CALIFORNIA | LOCAL
October 19, 2013 |
On a recent postcard-perfect day, James Foutch is selling tours of movie stars' homes from a prime location on Hollywood Boulevard's Walk of Fame, just as he has for more than a decade. But his customary spot on the gray terrazzo sidewalk, studded with pink stars, is about to change. In a crackdown aimed at managing the mobs of people visiting the wildly popular venue, Foutch and other sightseeing bus operators are being forced to the sidelines. Starting on Sunday, sales of bus tours from the Walk of Fame will no longer be permitted.
September 22, 2013 |
The genius of the state's late and not-very-much-lamented community redevelopment agencies was that they built projects that raised property values and then kept for themselves the higher tax receipts that resulted. Normally, taxes are divvied up among the city, the county, the school districts and the state, but in a California-style CRA project area, any tax receipts beyond what the parcel already had been generating would stay with the agency to pay off bonds and invest in new projects.
July 30, 2013 |
In a city derided for its lack of historic consciousness, murals tell the narrative of Los Angeles. Political movements, surfers' idylls, Hollywood stars - all have been captured on the sides of buildings, freeways and fences. Whether they are great art - some are, some are not - is almost beside the point. They are part of the cultural history of the city and its people. But since 2003, there has been an absolute prohibition on the creation of any murals on private property. The ban went into effect as part of the city's long-running billboard wars - it was an effort to prevent commercial sign companies from passing off advertisements as murals.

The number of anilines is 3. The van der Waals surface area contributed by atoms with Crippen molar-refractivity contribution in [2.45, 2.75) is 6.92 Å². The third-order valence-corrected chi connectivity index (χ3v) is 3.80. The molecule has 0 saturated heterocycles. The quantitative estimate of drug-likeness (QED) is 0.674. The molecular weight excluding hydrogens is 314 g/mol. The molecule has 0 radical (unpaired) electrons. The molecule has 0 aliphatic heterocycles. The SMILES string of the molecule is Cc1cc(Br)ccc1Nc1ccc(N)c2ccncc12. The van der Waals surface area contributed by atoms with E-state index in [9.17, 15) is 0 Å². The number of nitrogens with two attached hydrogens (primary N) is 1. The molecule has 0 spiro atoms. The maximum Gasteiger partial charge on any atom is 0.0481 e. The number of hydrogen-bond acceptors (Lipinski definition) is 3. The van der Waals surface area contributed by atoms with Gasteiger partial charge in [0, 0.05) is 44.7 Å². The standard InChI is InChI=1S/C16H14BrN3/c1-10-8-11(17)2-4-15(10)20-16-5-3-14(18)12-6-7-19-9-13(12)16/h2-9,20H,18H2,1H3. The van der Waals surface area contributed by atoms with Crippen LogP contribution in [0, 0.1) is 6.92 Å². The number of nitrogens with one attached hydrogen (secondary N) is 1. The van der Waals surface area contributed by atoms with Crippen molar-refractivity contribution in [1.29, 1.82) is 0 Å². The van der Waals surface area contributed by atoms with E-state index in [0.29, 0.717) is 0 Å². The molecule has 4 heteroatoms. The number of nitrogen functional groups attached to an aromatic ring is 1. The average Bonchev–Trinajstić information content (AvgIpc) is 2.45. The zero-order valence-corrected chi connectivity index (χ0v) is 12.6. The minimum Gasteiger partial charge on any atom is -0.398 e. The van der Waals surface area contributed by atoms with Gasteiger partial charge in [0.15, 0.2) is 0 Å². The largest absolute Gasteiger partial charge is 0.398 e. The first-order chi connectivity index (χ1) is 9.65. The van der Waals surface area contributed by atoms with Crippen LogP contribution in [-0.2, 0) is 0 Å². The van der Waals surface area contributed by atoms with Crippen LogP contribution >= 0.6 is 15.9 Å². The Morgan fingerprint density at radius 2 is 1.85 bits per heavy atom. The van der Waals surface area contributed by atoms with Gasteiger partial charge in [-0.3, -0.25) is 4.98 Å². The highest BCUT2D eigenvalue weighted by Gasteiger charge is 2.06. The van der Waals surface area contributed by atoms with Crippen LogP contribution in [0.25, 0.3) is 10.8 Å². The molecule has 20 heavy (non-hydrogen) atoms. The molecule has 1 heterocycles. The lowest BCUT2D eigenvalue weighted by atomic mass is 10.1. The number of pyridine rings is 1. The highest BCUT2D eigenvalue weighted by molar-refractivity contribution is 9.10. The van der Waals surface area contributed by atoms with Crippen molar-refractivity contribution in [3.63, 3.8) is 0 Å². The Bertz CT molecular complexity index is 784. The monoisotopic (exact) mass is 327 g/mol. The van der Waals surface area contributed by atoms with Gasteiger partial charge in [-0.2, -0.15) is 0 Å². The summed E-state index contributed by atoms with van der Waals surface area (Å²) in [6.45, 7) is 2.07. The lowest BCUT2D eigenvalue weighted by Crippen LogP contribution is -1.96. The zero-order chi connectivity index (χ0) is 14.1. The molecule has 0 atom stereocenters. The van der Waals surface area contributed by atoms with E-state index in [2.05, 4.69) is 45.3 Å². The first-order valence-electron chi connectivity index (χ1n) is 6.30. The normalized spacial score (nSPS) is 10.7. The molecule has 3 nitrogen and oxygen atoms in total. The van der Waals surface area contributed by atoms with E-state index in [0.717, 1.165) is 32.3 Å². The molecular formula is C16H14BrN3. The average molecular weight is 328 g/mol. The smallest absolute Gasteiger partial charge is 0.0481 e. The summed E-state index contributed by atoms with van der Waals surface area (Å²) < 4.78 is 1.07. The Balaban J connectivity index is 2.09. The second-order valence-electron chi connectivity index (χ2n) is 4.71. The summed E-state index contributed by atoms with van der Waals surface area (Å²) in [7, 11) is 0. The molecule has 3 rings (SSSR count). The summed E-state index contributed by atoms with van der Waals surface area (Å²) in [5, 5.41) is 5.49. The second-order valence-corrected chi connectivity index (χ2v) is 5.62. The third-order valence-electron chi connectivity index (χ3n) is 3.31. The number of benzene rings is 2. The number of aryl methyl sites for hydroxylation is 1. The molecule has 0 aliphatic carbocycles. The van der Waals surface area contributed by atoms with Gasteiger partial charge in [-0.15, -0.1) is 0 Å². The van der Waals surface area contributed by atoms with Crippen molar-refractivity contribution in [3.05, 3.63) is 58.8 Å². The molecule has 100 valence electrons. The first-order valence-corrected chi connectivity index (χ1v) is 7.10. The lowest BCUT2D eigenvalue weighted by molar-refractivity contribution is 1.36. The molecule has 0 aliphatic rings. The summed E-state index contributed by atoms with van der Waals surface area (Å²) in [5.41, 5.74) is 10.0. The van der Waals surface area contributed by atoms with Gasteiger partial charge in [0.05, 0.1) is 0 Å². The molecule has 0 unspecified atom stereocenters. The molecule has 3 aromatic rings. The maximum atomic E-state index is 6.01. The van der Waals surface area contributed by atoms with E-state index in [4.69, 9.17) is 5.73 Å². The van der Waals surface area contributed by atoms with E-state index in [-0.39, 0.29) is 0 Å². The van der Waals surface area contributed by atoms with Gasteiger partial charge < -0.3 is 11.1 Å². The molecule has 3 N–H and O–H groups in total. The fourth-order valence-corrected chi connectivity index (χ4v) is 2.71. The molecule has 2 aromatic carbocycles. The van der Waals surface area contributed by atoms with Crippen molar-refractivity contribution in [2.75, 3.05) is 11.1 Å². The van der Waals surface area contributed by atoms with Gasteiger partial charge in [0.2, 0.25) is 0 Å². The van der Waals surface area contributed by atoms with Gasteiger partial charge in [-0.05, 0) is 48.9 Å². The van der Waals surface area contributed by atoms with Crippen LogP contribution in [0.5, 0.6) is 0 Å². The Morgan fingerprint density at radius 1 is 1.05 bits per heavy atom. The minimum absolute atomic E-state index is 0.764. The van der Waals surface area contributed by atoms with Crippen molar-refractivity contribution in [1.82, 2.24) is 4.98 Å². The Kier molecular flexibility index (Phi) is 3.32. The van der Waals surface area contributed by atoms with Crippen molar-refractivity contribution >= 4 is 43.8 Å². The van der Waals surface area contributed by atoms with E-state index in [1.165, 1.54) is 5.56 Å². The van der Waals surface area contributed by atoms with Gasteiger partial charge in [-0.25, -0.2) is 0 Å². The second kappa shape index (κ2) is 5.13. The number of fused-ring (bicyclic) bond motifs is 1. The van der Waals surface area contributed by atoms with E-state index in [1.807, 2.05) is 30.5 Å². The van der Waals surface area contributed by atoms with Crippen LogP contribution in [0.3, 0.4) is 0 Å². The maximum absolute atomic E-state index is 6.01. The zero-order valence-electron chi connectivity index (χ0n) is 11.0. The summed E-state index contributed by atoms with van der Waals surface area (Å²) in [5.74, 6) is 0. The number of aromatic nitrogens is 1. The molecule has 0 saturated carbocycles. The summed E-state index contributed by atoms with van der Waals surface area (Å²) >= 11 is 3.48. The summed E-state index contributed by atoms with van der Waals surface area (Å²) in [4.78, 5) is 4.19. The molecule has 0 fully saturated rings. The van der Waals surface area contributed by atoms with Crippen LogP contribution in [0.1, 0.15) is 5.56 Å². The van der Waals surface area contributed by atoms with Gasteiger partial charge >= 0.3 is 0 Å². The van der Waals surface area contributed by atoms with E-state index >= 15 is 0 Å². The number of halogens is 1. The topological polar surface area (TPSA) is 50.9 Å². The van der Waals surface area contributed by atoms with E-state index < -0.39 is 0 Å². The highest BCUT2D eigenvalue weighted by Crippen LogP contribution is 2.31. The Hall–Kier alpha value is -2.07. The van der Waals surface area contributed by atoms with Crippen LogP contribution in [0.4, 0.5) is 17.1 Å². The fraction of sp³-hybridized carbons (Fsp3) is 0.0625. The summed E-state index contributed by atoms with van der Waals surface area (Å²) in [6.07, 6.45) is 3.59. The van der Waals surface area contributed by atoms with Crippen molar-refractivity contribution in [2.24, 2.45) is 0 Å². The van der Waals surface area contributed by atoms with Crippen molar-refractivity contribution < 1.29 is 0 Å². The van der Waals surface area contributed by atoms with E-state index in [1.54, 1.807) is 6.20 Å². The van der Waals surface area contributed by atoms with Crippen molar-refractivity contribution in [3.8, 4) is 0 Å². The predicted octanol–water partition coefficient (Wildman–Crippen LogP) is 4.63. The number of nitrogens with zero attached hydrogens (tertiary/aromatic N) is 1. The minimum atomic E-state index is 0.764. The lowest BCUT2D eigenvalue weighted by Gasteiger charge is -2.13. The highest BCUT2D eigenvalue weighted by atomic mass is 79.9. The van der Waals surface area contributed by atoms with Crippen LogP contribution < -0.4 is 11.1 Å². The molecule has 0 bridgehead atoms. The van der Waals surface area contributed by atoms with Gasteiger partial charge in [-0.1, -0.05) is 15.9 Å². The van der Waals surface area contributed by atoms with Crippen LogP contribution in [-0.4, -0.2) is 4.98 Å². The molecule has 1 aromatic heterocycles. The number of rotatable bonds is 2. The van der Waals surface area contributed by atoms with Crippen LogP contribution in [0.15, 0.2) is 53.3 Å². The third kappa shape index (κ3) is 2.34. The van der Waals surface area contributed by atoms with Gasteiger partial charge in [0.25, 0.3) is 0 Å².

July 5, 2013 |
Later this summer, following years of legal skirmishing and politicking, the Los Angeles City Council is expected to vote on whether to lift its decade-old ban on private-property murals. Some questions surrounding the proposed ordinance have been around since at least 1932, when the Mexican muralist David Alfaro Siqueiros painted his polemical masterpiece "América Tropical" in downtown Los Angeles, which was subsequently whitewashed and finally restored last year. Among them are: What happens when an individual artist or property owner's free-speech rights collide with another group's aesthetic preferences or personal views?
June 26, 2013 |
WASHINGTON - In a decision bolstering private property rights, the Supreme Court ruled that a Florida landowner could sue a local government agency for denying him a building permit because he refused to pay for improvements on public property several miles away. The 5-4 decision expanded the ability of property owners to claim that government requirements attached to land-use permits amount to an improper "taking" under the Constitution. The 5th Amendment says private property can not be taken for public use without "just compensation.
June 25, 2013 |
When José Huizar was growing up in Boyle Heights in the 1970s, the profusion of murals on apartment buildings and private homes spoke to a burgeoning sense of community pride among the city's Mexican American population. "They had a positive impact on me, especially the one 'We Are Not a Minority,'" said Huizar, an L.A. city councilman, referring to a well-known mural at the Estrada Courts housing complex. "It made me question and ask about my identity and what life is about in East L.A. It's kind of empowering.